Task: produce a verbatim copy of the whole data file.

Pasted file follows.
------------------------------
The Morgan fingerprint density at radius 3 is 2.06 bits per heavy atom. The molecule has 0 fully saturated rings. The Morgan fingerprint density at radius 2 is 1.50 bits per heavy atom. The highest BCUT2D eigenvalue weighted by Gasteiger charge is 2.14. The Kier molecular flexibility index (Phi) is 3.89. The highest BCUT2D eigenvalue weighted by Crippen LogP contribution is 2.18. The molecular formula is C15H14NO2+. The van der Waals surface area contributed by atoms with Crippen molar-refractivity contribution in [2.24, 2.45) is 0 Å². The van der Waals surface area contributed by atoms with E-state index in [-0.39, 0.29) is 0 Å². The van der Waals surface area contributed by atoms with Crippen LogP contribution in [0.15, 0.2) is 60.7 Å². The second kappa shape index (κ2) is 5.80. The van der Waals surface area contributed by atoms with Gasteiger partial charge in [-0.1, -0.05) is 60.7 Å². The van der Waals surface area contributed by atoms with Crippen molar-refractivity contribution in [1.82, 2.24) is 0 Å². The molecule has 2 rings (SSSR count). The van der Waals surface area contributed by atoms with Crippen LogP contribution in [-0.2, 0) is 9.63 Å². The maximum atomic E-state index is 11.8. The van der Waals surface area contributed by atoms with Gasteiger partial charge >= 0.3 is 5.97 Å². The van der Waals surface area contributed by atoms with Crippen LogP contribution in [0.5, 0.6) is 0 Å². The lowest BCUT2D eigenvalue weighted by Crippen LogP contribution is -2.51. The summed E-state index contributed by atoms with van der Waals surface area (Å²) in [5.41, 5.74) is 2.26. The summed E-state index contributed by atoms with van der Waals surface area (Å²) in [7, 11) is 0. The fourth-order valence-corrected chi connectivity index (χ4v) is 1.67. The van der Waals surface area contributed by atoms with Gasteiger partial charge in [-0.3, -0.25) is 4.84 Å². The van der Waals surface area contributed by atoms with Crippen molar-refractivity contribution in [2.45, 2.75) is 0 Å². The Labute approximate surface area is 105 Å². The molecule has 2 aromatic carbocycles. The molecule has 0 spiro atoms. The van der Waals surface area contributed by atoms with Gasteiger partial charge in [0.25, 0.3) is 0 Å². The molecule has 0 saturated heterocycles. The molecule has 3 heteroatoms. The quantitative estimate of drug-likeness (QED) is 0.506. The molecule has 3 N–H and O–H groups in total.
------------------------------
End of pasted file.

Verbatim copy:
The Morgan fingerprint density at radius 3 is 2.06 bits per heavy atom. The molecule has 0 fully saturated rings. The Morgan fingerprint density at radius 2 is 1.50 bits per heavy atom. The highest BCUT2D eigenvalue weighted by Gasteiger charge is 2.14. The Kier molecular flexibility index (Phi) is 3.89. The highest BCUT2D eigenvalue weighted by Crippen LogP contribution is 2.18. The molecular formula is C15H14NO2+. The van der Waals surface area contributed by atoms with Crippen molar-refractivity contribution in [2.24, 2.45) is 0 Å². The van der Waals surface area contributed by atoms with E-state index in [-0.39, 0.29) is 0 Å². The van der Waals surface area contributed by atoms with Crippen LogP contribution in [0.15, 0.2) is 60.7 Å². The second kappa shape index (κ2) is 5.80. The van der Waals surface area contributed by atoms with Gasteiger partial charge in [-0.1, -0.05) is 60.7 Å². The van der Waals surface area contributed by atoms with Crippen molar-refractivity contribution in [1.82, 2.24) is 0 Å². The molecule has 2 rings (SSSR count). The van der Waals surface area contributed by atoms with Crippen LogP contribution in [-0.2, 0) is 9.63 Å². The maximum atomic E-state index is 11.8. The van der Waals surface area contributed by atoms with Gasteiger partial charge >= 0.3 is 5.97 Å². The van der Waals surface area contributed by atoms with Crippen LogP contribution in [0.5, 0.6) is 0 Å². The lowest BCUT2D eigenvalue weighted by Crippen LogP contribution is -2.51. The summed E-state index contributed by atoms with van der Waals surface area (Å²) in [5.41, 5.74) is 2.26. The summed E-state index contributed by atoms with van der Waals surface area (Å²) in [7, 11) is 0. The fourth-order valence-corrected chi connectivity index (χ4v) is 1.67. The van der Waals surface area contributed by atoms with Gasteiger partial charge in [-0.3, -0.25) is 4.84 Å². The van der Waals surface area contributed by atoms with Crippen molar-refractivity contribution in [2.45, 2.75) is 0 Å². The Labute approximate surface area is 105 Å². The molecule has 2 aromatic carbocycles. The molecule has 0 spiro atoms. The van der Waals surface area contributed by atoms with Gasteiger partial charge in [0.25, 0.3) is 0 Å². The molecule has 0 saturated heterocycles. The molecule has 3 heteroatoms. The quantitative estimate of drug-likeness (QED) is 0.506. The molecule has 3 N–H and O–H groups in total.